A novel $160 million renewable energy project combining wind, solar and storage technologies reached financial close.
Each home in the new community will have solar PV and a sonnenBatterie installed, enabling every household to produce and consume most of its own electricity, according to sonnen.
Solar leasing promoters have long claimed that electricity costs will keep rising, but we haven’t see this happening – yet. Actually, almost all of the standard generation sources are benefiting from lower costs – natural gas is low, coal is low, and nuclear is… well it’s not dramatically more expensive than it has been. There is no doubt in my mind, however, that prices are going to go up.
Solar inverters are becoming more intelligent this year. California’s Rule 21, which is now partially in effect, governs the safety of PV arrays and their interconnection communications with the local investor-owned utility.
The rule has three basic phases, of which the first came into effect Sept. 8 under a draft resolution of the California Public Utilities Commission (CPUC). The effective date for the other two phases has not yet been set, however a CPUC vote on the draft resolution is set for October 12, and a California Smart Inverter Working Group (SWIG) workshop on Phases 2 and 3 is scheduled for Nov. 17.
There has been talk for years about the need for the industry to mobilize rooftop solar owners into one group that together would represent one large voice in favor of solar-friendly local, state and federal policy. With more than 1,000,0000 installations in the U.S., that voice would certainly be loud and strong.
A loud, centralized voice couldn’t be more important in U.S. politics right now, where the Trump administration is eying tariffs, policies and rules that could crush the solar industry. One such initiative is the recent DOE directive that is looking to re-write the rules around compensation for power plants, a move that would pay solar and wind facilities less than coal or nuclear generation for the energy they produce.
Today’s topics include an examination of how two large and looming events in the U.S. power industry could seriously undermine the growth of renewables. Plus, how the industry is mobilizing to offer new hope to hurricane-damaged islands.
California’s three major utilities have proposed plans to move Californians to electricity prices that vary with the time of day. Time-of-use pricing (TOU) is critical to aligning our energy use with times when clean, cheap electricity powered by sunshine and wind is already available.
According to a recent report by the International Energy Agency, renewable energy is expected to deliver about 28 percent of the world’s electricity by 2021 — up from 23 percent last year. There’s no question that consumers have shown increased interest in leveraging renewable energy solutions over traditional generation services, citing reasons such as reduced carbon footprints, cost savings and even aesthetics.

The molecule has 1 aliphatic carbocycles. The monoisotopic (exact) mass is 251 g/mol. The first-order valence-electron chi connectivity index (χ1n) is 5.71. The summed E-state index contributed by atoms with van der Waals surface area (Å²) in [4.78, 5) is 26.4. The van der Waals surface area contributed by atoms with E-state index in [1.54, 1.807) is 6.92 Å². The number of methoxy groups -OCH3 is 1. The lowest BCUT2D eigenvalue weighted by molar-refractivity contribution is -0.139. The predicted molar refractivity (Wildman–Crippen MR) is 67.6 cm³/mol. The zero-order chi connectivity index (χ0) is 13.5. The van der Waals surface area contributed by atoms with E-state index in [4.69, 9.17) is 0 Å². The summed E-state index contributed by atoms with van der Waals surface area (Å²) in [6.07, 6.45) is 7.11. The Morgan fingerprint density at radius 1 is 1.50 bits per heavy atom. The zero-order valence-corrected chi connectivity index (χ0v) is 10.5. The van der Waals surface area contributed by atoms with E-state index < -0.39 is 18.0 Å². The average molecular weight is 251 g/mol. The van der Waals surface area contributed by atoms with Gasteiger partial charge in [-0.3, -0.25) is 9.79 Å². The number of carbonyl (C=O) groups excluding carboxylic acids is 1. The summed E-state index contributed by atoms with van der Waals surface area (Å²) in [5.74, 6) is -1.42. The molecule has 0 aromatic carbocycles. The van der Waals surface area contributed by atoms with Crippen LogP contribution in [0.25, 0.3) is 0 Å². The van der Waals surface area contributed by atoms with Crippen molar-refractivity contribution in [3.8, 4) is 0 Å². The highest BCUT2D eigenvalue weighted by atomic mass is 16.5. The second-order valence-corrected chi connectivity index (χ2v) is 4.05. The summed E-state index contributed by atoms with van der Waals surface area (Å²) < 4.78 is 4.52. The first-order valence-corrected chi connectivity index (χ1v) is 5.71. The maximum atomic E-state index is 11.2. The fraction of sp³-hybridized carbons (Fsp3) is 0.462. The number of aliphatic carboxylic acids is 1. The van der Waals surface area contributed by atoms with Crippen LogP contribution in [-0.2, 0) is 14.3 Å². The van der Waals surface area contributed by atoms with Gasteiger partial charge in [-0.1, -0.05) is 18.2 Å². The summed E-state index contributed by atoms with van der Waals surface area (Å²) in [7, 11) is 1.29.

Electric utilities across the nation are in the midst of change. The concept of the electric utility of the future, or Utility 2.0, continues to gain momentum, market traction and financial backing.
The electric utility industry is currently in the midst of a major paradigm shift that could arguably be classified as one of the most important industry transitions of the 21st century.
Tesla last week said that it was selected by Southern California Edison (SCE) to provide a 20 MW/80 MWh Powerpack system at SCE’s Mira Loma substation.
If rooftop solar is the clean-energy threat to utilities, then community solar farms are the middle ground traditional power companies can live with.
Bitcoin technology is starting to seep into the electricity business, shaking up the way payments are managed every time a light switch is flipped.
Siemens AG is preparing for a surge in German utility-scale energy storage demand to help balance the renewable power onslaught straining the country’s grid.
The result of a massive gas leak in Aliso Canyon threw California utilities into a panic, facing the possibility of weeks of rolling blackouts in the Los Angeles area. Now, SoCal Edison and SDG&E are working to push forward battery-powered energy storage projects to help manage the situation. We’re not talking about a few batteries here and there. We’re talking about setting a new speed record for battery storage installations. In other words, the energy storage revolution is about to get a jump-start from California utility companies.
Batteries won big in the U.K.’s contest to provide power that can be dispatched quickly to help keep the electricity grid stable, a step that will help the nation expand the amount of renewable energy it’s using.
Renewable energy purchasing has evolved into a sophisticated combination of savings calculations incorporating demand charge savings, multiple energy pricing options, and increasingly flexible generation siting. Large corporations have embraced this trend, by buying more renewable energy than ever — a recent PwC survey showed 72 percent of surveyed firms are actively pursuing clean energy procurement.
Grid-scale energy storage will move closer to commercial reality on Friday when the U.K.’s grid operator offers contracts to companies to help balance the network, a key measure needed to help balance increasing supply from renewables.
Minnesota’s 2013 solar legislation started two new consumer-oriented solar experiments, both of which gained national attention. Three years later, these two programs have taken markedly different paths.
The California Public Utilities Commission at its June 9 meeting will look at approving an emergency “wood tolling” agreement where Pacific Gas and Electric would provide wood from endangered forest areas to five Sierra Pacific Industries power plants that burn biomass for fuel.